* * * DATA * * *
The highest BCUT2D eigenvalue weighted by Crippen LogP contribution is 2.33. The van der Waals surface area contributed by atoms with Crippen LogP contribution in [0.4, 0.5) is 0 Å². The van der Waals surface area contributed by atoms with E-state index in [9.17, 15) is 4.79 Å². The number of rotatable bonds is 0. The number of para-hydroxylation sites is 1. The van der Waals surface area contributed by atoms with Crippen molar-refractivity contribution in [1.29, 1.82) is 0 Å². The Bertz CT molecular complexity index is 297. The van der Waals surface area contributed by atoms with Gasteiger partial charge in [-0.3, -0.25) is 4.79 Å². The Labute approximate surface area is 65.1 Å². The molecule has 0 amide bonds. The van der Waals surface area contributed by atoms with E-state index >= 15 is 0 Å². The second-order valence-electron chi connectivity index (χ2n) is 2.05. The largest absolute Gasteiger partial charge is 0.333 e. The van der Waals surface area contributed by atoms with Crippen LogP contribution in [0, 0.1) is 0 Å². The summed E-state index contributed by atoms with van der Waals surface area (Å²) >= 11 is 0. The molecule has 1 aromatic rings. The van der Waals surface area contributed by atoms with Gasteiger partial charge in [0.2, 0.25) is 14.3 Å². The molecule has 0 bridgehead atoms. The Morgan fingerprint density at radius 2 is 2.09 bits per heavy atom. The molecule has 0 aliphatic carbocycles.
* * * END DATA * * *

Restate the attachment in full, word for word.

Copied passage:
The highest BCUT2D eigenvalue weighted by Crippen LogP contribution is 2.33. The van der Waals surface area contributed by atoms with Crippen LogP contribution in [0.4, 0.5) is 0 Å². The van der Waals surface area contributed by atoms with E-state index in [9.17, 15) is 4.79 Å². The number of rotatable bonds is 0. The number of para-hydroxylation sites is 1. The van der Waals surface area contributed by atoms with Crippen molar-refractivity contribution in [1.29, 1.82) is 0 Å². The Bertz CT molecular complexity index is 297. The van der Waals surface area contributed by atoms with Gasteiger partial charge in [-0.3, -0.25) is 4.79 Å². The Labute approximate surface area is 65.1 Å². The molecule has 0 amide bonds. The van der Waals surface area contributed by atoms with E-state index >= 15 is 0 Å². The second-order valence-electron chi connectivity index (χ2n) is 2.05. The largest absolute Gasteiger partial charge is 0.333 e. The van der Waals surface area contributed by atoms with Crippen LogP contribution in [0, 0.1) is 0 Å². The summed E-state index contributed by atoms with van der Waals surface area (Å²) >= 11 is 0. The molecule has 1 aromatic rings. The van der Waals surface area contributed by atoms with Gasteiger partial charge in [0.2, 0.25) is 14.3 Å². The molecule has 0 bridgehead atoms. The Morgan fingerprint density at radius 2 is 2.09 bits per heavy atom. The molecule has 0 aliphatic carbocycles.